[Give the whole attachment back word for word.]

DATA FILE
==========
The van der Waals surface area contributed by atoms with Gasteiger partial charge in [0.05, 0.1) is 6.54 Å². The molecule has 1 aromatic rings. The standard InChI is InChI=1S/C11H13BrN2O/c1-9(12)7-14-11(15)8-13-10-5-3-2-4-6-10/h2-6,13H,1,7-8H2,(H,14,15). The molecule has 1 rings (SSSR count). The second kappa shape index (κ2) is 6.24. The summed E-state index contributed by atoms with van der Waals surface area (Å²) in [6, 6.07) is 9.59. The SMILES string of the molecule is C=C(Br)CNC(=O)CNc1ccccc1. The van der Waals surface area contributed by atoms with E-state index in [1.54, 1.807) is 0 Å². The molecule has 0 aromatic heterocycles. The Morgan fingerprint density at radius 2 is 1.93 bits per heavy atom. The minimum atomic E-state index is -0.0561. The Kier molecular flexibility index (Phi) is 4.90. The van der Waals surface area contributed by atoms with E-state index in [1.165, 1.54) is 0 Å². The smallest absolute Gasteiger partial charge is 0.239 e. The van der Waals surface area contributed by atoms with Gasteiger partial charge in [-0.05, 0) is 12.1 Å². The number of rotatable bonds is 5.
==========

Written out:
The van der Waals surface area contributed by atoms with Gasteiger partial charge in [0.05, 0.1) is 6.54 Å². The molecule has 1 aromatic rings. The standard InChI is InChI=1S/C11H13BrN2O/c1-9(12)7-14-11(15)8-13-10-5-3-2-4-6-10/h2-6,13H,1,7-8H2,(H,14,15). The molecule has 1 rings (SSSR count). The second kappa shape index (κ2) is 6.24. The summed E-state index contributed by atoms with van der Waals surface area (Å²) in [6, 6.07) is 9.59. The SMILES string of the molecule is C=C(Br)CNC(=O)CNc1ccccc1. The van der Waals surface area contributed by atoms with E-state index in [1.54, 1.807) is 0 Å². The molecule has 0 aromatic heterocycles. The Morgan fingerprint density at radius 2 is 1.93 bits per heavy atom. The minimum atomic E-state index is -0.0561. The Kier molecular flexibility index (Phi) is 4.90. The van der Waals surface area contributed by atoms with E-state index in [1.165, 1.54) is 0 Å². The smallest absolute Gasteiger partial charge is 0.239 e. The van der Waals surface area contributed by atoms with Gasteiger partial charge in [-0.05, 0) is 12.1 Å². The number of rotatable bonds is 5.